Work:rest? Because of the high intensity nature of eccentric overloads, they should not be used exclusively, but rather for 3 weeks at a time at the most, with a better option being to spread them out over several weeks using a 2:1 ratio in terms of ‘regular’ training to eccentric overload training. Also, the results from eccentric training have a delayed effect, so 3 weeks should be given between the last eccentric overload session and any testing done to gauge progression (this also means that eccentric overload training should cease at least 3 weeks before an event in which strength need to be demonstrated).

This type of training is not suited for beginners, or those with relatively little training experience, as it can damage the connective tissue, which in turn increases the risk of muscle injury. Therefore one should have at least two full quality years of training under their belt before attempting this type of training, as it’s not even remotely necessary at that stage in the game to rely on a method like this to get results.

Progression: As stated above, the only implication that the speed in which a weight is lowered has is to quantify progression, and gauge whether or not it is safe to perform another rep, meaning that there should be a predetermined amount of time in which the weight is to be lowered, and if the weight is lowered faster than the predetermined time, that would indicate that the load is too great. The preset time should be determined by the amount of weight being used and the range of motion of the movement (the greater the range of motion, the longer the eccentric should be), with the goal being to work up a 10 second yielding action, but if it is possible to lower for longer than that, then it’s time to increase the weight.

A word of caution for athletes
Eccentric actions can be subdivided into two separate categories: slow eccentric actions (which is what the content up to this point has centered around), and fast/rapid eccentric actions (which need not be neglected for those training for sport).

Exclusively performing slow eccentric actions increases the possibility of decreasing the ability to generate maximum force instantly, therefore usage of them is best suited early on in a periodized training program because of the delayed training effect, and because of the burden the take on the nervous system. In this case, fast eccentrics by way of plyometrics should used closer to the competitive period.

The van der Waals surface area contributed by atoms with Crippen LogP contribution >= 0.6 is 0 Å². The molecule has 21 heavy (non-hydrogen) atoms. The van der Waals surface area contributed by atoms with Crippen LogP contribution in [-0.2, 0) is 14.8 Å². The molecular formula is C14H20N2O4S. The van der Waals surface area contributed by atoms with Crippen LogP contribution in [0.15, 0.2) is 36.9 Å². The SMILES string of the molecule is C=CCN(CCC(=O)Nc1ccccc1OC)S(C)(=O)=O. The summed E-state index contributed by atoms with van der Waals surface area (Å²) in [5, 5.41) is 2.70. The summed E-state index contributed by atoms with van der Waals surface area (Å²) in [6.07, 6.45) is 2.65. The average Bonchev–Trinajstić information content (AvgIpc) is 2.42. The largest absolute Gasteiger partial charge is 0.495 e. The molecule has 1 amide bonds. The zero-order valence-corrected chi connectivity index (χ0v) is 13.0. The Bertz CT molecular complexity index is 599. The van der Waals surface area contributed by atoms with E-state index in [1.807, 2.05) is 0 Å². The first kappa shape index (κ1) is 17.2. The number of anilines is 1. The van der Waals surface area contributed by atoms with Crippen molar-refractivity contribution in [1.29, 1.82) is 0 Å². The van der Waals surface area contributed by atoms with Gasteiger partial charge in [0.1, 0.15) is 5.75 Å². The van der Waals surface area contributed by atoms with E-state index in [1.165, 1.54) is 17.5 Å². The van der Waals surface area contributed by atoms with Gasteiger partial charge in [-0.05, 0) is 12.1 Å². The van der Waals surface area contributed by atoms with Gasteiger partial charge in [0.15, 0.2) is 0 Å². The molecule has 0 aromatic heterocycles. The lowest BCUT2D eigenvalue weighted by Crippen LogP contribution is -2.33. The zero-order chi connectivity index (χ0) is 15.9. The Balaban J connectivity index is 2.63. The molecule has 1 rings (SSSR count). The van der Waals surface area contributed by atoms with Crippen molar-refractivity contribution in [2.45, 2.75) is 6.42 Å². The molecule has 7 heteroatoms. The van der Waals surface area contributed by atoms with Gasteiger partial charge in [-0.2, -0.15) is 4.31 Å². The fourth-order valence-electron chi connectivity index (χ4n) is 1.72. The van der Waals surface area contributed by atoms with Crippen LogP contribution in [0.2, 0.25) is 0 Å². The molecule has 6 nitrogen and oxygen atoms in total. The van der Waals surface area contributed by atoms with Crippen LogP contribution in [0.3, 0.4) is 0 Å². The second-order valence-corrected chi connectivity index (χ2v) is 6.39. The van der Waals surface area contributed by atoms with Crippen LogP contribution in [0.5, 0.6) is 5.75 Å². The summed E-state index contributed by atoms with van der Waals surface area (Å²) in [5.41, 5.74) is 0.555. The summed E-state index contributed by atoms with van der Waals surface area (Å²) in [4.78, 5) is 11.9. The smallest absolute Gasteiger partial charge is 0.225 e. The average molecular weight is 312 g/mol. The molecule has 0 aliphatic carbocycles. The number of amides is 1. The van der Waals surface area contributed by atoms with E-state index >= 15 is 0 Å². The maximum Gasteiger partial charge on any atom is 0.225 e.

Eccentric strength, rather the ability to produce force while the involved musculature is lengthening under load, or decelerate, is of paramount importance in many different sports that require advanced jumping, and change of direction ability, such as various track and field events, football, soccer, basketball, downhill ski events, gymnastics events, and figure skating.

Slow eccentric based movements are those done with a barbell as stated above (squats, deadlifts, various presses), but fast/rapid eccentric movements generally require no more than bodyweight (various jumps with the emphasis being on landing, depth push-ups – basically any movement in which the nervous system receives input and is required to instantly react by producing force as the muscle rapidly lengthens). Both types of eccentric loading have a place in a well rounded training program, although when they are used is highly dependent on the individual’s goals.

For simplicity and convenience, fast eccentrics can be combined slow eccentrics as part of a complex. The theory here is that the slow eccentrics tap into the high threshold motor units while the fast eccentrics create muscle fiber damage that leads to the growth of fast twitch muscle fibers while maximizing the neural adaptation.

In this case a set of slow eccentrics (using the eccentric overload technique provided above, or even just a normal set within your 1-3, or up to 5, rep range) would be followed by an exercise that is plyometric in nature. A practical example would be squats followed by drop jumps (aim to perform double the amount of drops than squats per set, ex. 3 reps for squats, followed by 6 drops). The height of the drop is determined by the height of the rebounding jump – increase the height of the drop until there is no longer an increase in the height of the rebounding jump.

If you have any questions about how to properly overload eccentrics, feel free to contact me at ben@paramounttraining.ca. I'm available for online consulting and personalized program design, as well as one on one training if you are located in the Greater Toronto Area (GTA).